It hardly needs saying that music playing is one of the chief selling points of any XpressMusic handset. The dedicated music player controls running down the side of the display (play/pause, forward and rewind) make the point, although in practice these are not strictly necessary to operate the tune player, as the D-pad can do similar duties (unless it's playing in the background).
Nokia hasn't radically altered the user interface from the standard S60 player template. The UI is a straightforward one, with none of the slick or snazzy graphical touches that the new generation of touchscreen devices, including the iPhone and other Android smartphones, employ.
It has a simple list of tune-playing library categories – artists, albums, playlists, all songs, podcasts, genres and composers – into which any new tunes you sideload or download to the phone are automatically filed.
The phone supports MP3, AAC, AAC+ eAAC+ and WMA file formats, which can be transferred over from a PC using the supplied USB cable with Nokia Music Software or by syncing with Windows Media Player. Alternatively, users can simply drag and drop tracks in mass storage mode, or receive files via Bluetooth.
With its 100MB of user memory boosted by an in-box 8GB memory card, you can get plenty of tunes onto the handset. Nokia provides a link to Nokia Music Store, its own paid-for music download service should that take your fancy, though you can also investigate other download and streaming options from your network or elsewhere.
The music player control interface doesn't break much new ground; it's also typical Nokia S60 – nothing too fancy, with cover art supported, and various shuffle and equaliser and stereo widening settings within the options menus.
What it sounds like should always make or break a music device, and the Nokia 5730 XpressMusic puts in a chart-topping audio performance. It comes with a 3.5mm headphone socket in the top, so you can upgrade easily to your own preferred headphones.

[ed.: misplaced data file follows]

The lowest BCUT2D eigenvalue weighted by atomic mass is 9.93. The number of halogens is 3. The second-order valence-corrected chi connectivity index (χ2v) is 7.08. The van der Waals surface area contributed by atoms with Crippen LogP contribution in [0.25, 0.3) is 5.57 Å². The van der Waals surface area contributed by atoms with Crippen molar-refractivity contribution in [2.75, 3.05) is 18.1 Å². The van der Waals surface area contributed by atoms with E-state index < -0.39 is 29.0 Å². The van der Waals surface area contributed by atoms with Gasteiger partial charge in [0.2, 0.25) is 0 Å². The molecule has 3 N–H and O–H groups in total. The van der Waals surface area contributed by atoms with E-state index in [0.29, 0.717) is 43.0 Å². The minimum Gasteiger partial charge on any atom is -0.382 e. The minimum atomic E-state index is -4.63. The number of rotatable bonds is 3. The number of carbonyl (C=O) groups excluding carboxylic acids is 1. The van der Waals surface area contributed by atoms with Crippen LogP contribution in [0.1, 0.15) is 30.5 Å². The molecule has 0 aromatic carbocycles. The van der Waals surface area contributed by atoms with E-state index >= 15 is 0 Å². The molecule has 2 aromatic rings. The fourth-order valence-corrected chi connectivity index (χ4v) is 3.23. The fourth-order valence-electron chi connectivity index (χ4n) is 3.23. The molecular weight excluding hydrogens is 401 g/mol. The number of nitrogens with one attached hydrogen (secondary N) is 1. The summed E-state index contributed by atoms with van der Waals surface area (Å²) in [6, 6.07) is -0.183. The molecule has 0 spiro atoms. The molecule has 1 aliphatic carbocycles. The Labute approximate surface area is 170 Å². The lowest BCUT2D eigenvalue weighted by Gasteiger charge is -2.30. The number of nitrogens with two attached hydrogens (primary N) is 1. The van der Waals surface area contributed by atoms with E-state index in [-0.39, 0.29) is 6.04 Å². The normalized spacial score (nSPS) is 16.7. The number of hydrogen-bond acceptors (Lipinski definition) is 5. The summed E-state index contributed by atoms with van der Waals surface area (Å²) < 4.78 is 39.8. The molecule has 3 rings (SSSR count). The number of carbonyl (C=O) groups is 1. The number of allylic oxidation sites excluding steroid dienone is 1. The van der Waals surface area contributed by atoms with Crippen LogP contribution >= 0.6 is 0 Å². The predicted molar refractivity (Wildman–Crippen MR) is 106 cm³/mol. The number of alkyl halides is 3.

But it also supplies an impressive set of in-ear 'phones, boxed with a set of additional silicon earbuds to get the right fit.
Sound quality is terrific for a mobile phone, with a tremendous depth to the soundscape, great balance across the range of frequencies and thumping bass to round it off. We were impressed, even before upgrading our ear-wear to our trusty Sennheisers.
The loudspeaker on this handset is loud, though it doesn't have much finesse in terms of frequency range, and like almost all mobiles, low end is lacking.
The music package isn't restricted to the music player – there's an easy-to-use FM radio plus an internet radio option that enables you to browse, search for, access and listen to streamed online radio stations quickly and easily.
We'd recommend keeping an eye on data charges if you've not got an inclusive deal, although it will work via Wi-Fi as well as mobile networks.
A podcasting app similarly enables you to find and enjoy your favourite podcasts.
Nokia also includes its Say and Play music search technology we first encountered on the 5320 XpressMusic. Unlike song-ID services like Shazam or TrackID, it hunts through the music stored on your phone.
You press and say the name of the track, artist, album and so on and it suggests the track. It was pretty hit and miss in our tests, but has a random-song-generator quirkiness to it, if you're not too bothered by its accuracy.
RealPlayer software is included for video playback. As well as clips transferred from a PC or downloaded to the phone, the 5730 XpressMusic supports Nokia's Video Centre app (under the video section in the Gallery).
This enables users to find and view video clips from a range of internet video services, which can be streamed or downloaded to the phone via Wi-Fi or mobile network data. MPEG4 and H.263 video file formats are supported.
Video plays back smoothly and looks tidy on the full screen 2.4-inch landscape display.